The New York Transit Museum is celebrating the 60th anniversary of New York City’s iconic R-26 subway cars, the first of nine types of subway cars that become known for its distinctive red color. A new exhibit, Reign of the Redbirds, reflects on nearly half-century of service of these beloved subway cars that ran in the New York City subway system between 1959 and 2003. Exhibition curator Jodi Shapiro at the New York Transit Museum says that the Redbirds are such a poignant part of New York City subway lore because of the length of their service and their role in the cultural history of the city. “They come into the system at a time of prosperity. They’re there when the system declines. And they are how the system comes back from decline…There were a lot of cultural events that happened within them,” says Shapiro including the introduction of a certain model for the World’s Fair. Now, inside a decommissioned subway station at 99 Schermerhorn Street, where the museum is located, visitors can learn about the Redbirds that were the precursor to the cars we ride in today and see actual vintage Redbirds on display on the lower level of the museum.
Redbirds hit the subway tracks between 1959 and 1964 and are a collection of numerous models that were uniformly designed but not identical. There were nearly 2,000 Redbirds over their nearly five decade reign and they ran on all the numbered lines, and some lettered lines. Shapiro tells us on a recent walkthrough that the Redbirds “were introduced at a time when a lot of the subway cars were approaching fifty years [old].” An infographic at the beginning of the exhibition shows “the magnitude of the replacement that these cars were part of,” says Shapiro.
Beyond the 60th anniversary, the exhibition Reign of the Redbirds is also timely because the New York City subway system is “on the cusp of having a huge car fleet replacement,” says Shapiro, “It seemed like a great time to do this because it’s already happened before. The newest subway cars are filtering into our system very slowly, like the Redbirds did in the very beginning…It’s always fun to do a show like this, to give people the secret life of the vehicles that take them from work or on trips around the city. There’s so much to talk about.”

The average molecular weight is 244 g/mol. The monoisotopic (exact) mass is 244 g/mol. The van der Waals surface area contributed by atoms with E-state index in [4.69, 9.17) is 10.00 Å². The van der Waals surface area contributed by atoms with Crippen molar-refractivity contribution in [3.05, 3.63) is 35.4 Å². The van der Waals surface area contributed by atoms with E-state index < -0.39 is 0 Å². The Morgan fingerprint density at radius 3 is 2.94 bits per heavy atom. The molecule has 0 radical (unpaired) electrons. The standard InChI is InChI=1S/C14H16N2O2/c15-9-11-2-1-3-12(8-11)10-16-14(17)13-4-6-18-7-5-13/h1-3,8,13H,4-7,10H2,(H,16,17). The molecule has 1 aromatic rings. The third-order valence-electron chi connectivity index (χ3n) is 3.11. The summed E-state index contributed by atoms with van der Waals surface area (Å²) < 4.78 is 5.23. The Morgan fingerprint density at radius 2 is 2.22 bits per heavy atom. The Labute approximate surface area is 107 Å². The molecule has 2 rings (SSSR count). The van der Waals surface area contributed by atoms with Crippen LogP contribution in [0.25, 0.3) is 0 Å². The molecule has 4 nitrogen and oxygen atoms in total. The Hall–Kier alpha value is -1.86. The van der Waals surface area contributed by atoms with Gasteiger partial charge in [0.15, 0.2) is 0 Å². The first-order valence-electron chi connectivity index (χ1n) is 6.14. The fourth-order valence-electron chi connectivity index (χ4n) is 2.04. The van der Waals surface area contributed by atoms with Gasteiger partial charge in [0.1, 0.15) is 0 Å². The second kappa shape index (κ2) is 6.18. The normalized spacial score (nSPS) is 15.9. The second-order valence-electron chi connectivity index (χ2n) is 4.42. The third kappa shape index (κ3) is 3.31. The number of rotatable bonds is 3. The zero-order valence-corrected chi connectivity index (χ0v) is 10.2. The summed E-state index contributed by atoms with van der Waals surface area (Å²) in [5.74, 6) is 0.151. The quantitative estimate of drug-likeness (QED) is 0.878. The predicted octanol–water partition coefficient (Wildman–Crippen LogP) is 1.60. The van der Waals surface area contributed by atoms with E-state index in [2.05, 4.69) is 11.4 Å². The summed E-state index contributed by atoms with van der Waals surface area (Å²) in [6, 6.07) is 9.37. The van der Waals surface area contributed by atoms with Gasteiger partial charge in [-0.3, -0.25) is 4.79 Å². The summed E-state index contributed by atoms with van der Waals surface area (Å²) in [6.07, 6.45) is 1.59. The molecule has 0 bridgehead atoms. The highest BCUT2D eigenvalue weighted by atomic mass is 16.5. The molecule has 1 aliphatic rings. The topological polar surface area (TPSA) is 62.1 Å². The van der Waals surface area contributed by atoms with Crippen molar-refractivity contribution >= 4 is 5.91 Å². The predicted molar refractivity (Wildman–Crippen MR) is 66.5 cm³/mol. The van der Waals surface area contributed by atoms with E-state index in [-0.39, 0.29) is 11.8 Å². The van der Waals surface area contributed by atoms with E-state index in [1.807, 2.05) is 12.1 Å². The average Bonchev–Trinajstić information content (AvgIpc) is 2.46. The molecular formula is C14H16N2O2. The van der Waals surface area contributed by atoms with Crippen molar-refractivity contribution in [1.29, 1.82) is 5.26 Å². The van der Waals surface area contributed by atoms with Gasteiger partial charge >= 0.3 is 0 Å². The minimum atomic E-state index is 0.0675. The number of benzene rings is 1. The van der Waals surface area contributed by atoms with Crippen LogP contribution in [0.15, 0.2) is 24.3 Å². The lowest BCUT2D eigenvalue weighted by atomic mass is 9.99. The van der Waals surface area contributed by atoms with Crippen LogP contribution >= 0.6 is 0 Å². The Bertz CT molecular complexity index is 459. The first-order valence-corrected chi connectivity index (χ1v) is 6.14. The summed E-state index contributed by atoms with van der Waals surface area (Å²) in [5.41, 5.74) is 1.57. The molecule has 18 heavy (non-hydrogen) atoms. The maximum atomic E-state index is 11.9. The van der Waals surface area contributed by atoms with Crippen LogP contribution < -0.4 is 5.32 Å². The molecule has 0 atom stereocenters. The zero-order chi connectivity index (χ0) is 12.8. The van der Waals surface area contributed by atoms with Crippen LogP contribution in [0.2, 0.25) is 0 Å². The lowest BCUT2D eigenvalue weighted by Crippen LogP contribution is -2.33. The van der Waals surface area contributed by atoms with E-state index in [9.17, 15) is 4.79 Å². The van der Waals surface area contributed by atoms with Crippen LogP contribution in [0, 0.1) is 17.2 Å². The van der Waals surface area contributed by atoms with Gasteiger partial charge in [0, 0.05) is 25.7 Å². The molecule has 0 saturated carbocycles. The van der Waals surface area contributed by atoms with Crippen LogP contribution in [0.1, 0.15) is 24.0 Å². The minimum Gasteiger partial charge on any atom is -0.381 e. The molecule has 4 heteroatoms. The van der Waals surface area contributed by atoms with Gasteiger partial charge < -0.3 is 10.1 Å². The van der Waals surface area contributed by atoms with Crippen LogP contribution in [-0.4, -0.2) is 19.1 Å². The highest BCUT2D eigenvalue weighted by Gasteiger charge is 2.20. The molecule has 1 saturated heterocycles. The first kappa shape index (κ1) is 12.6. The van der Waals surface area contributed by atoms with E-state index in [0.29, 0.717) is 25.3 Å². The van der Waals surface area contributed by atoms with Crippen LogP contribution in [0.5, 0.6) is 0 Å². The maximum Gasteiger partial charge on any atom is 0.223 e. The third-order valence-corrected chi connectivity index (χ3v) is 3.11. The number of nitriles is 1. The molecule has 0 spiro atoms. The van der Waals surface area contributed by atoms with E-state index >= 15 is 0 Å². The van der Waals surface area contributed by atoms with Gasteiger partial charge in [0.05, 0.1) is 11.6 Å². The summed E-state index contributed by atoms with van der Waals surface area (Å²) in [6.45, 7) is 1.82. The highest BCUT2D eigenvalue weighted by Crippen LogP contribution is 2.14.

The Redbirds garnered their nickname from the color they were painted between 1984 and 2003, when they were retired. The bold color choice was made in an effort to combat subway car graffiti, and part of a series of color experiments over the years. Large display posters show the different colors over the years, including forest green, white, and light blue and a section showcases the graffiti-bombed subway cars of the 1970s. “That’s a part of this story, too, says Shapiro, “talking about the cost of graffiti. How much it costs to clean it, how much it costs to try to deter it. It’s all part of the continuum. You know, how do you find a paint that keeps the train clean, not just from graffiti but from regular steel dust and weather; that is easy to clean but will also stay on the subway car. So there’s a little bit about paint chemistry [in the exhibition].”
Reign of the Redbirds also addresses how the city maintained the subway cars during the fiscal crisis of the 1970s, when there was a brain drain in the city, and it shows the experiments that were done to keep the cars in service longer. Some of those innovations, like the General Overhaul, where the cars are stripped down to their shell and their systems get rebuilt, and Scheduled Maintenance Service, still exist today. These programs were later applied to the R-32 subway cars, the oldest cars still in regular service in New York City (and anywhere in the world for that matter). They were introduced in 1964 and are still running on the A/C/E lines today.
In the 1990s, Redbirds started to be phased out and replaced by New Technology Trains (NTT). 1,300 of the Redbird cars were turned into artificial reefs in the Atlantic Ocean, and others remain as work cars in the current subway system. There are three located on the lower level of the New York Transit Museum, where you can see and enter a veritable parade of vintage subway cars.
Shapiro reflects, “It’s a story about a system and how it is a cycle. Things happened thirty years ago, and they happen again, but they [also] happened sixty years ago…It also shows how our fleet is pretty resilient. Our subway cars are built to withstand being in our system. New York is not an easy transit environment. Trains go many many miles, they’re running in weird weather conditions…All of our transit vehicles, not just subway cars, but buses and commuter rail, also have to withstand these extremes so it’s kind of a testament to car design that these cars stayed in our system so long.”
Though you won’t be able to ride a Redbird normally anymore (apart from one of the Nostalgia Rides the Transit Museum runs for the holidays and on select weekends every year), you can check out the exhibition Reign of the Redbirds through September 13, 2020 at the New York Transit Museum in Downtown Brooklyn.
Next, check out The Top 20 Secrets of the NYC Subway